GovInn’s Director Lorenzo Fioramonti gave an interview for eNCA concerning the economic growth focus of economists, politicians and media commentators.
In the near future, we will have a variety of money with different qualities and different purposes. This will make economies more resilient against shocks and will support more equitable and sustainable development, by putting users in the driver seat and reinforcing local economic development.
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The Department of Political Science at the University of Amsterdam invites applications for a 18 month postdoctoral research fellowship. The position is part of the research project ‘The Political Economy of Macroeconomic Measurement’, led by prof. Daniel Mügge and funded by the European Research Council (ERC). The Faculty of Social and Behavioural Sciences (FMG) of the University of Amsterdam (UvA) is the largest educational and research institution in the social sciences in the Netherlands, and one of the highest-ranked such institutions in Europe.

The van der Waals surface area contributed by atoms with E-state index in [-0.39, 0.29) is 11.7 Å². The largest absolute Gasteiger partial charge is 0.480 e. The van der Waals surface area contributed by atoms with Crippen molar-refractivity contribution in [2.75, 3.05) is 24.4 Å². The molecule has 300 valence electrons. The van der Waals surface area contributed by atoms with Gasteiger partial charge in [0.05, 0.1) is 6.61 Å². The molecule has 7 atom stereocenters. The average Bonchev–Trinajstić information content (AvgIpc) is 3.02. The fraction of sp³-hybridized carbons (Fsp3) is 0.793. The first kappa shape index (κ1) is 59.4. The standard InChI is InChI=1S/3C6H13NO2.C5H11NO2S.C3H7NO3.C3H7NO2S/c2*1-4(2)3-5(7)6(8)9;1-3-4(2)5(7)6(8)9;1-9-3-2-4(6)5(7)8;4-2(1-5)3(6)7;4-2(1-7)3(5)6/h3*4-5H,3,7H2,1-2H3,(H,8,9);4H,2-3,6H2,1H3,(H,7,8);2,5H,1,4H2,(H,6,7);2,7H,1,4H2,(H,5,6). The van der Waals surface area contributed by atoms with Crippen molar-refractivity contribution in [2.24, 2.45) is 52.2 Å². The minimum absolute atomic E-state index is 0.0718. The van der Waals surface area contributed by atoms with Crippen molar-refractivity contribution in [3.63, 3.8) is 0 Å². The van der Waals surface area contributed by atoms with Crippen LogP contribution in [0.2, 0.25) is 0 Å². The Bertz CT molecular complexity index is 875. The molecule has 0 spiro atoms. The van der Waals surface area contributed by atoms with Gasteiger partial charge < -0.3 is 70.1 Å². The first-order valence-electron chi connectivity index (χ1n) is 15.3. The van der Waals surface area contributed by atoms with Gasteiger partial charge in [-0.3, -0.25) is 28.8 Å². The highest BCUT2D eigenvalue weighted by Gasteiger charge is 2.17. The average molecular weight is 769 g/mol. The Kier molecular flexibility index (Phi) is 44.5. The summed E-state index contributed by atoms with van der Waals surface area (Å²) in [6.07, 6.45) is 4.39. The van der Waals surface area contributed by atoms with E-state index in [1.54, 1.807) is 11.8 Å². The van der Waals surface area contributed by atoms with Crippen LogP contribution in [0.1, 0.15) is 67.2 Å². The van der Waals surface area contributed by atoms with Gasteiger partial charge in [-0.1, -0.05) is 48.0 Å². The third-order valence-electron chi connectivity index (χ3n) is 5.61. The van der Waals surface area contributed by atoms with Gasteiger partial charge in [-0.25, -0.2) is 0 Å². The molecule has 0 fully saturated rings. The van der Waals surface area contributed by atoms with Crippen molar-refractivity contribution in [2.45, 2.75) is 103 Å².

Systematic knowledge on the politics of macroeconomic measurement is thin for OECD members already. But it is almost non-existent for other countries. To address this gap, this postdoc project focuses on one non-OECD economy: South Africa. It has become an important player on the global economic stage over the past two decades, and it has been drawn into the web of global economic governance. That has entailed an increasing embrace of macroeconomic measurement practices such as the System of National Accounts, which had been devised by and for rich, developed countries. At the same time, South Africa comes to global statistical practices from a very specific vantage point, given both its legacy of apartheid and a highly idiosyncratic economic structure.
Closing date for application is 26 April 2017.
More information about this call can be found here.